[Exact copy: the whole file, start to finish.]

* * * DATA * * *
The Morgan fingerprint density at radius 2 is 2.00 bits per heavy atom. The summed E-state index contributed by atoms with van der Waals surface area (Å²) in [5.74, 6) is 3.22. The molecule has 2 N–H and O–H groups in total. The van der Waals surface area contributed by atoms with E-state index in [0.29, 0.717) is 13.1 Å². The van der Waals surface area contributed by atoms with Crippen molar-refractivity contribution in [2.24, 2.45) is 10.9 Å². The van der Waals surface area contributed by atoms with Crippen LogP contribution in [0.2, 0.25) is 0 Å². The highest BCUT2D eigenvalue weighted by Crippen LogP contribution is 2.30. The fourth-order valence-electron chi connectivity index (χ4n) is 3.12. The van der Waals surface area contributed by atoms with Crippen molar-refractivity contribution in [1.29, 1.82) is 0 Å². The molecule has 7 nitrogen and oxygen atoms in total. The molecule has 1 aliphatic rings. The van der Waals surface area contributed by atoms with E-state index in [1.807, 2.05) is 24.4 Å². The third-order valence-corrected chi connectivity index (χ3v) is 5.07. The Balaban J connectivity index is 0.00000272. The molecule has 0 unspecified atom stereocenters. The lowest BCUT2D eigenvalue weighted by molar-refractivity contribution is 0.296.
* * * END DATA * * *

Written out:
The Morgan fingerprint density at radius 2 is 2.00 bits per heavy atom. The summed E-state index contributed by atoms with van der Waals surface area (Å²) in [5.74, 6) is 3.22. The molecule has 2 N–H and O–H groups in total. The van der Waals surface area contributed by atoms with E-state index in [0.29, 0.717) is 13.1 Å². The van der Waals surface area contributed by atoms with Crippen molar-refractivity contribution in [2.24, 2.45) is 10.9 Å². The van der Waals surface area contributed by atoms with Crippen LogP contribution in [0.2, 0.25) is 0 Å². The highest BCUT2D eigenvalue weighted by Crippen LogP contribution is 2.30. The fourth-order valence-electron chi connectivity index (χ4n) is 3.12. The van der Waals surface area contributed by atoms with Crippen molar-refractivity contribution in [1.29, 1.82) is 0 Å². The molecule has 7 nitrogen and oxygen atoms in total. The molecule has 1 aliphatic rings. The van der Waals surface area contributed by atoms with E-state index in [1.807, 2.05) is 24.4 Å². The third-order valence-corrected chi connectivity index (χ3v) is 5.07. The Balaban J connectivity index is 0.00000272. The molecule has 0 unspecified atom stereocenters. The lowest BCUT2D eigenvalue weighted by molar-refractivity contribution is 0.296.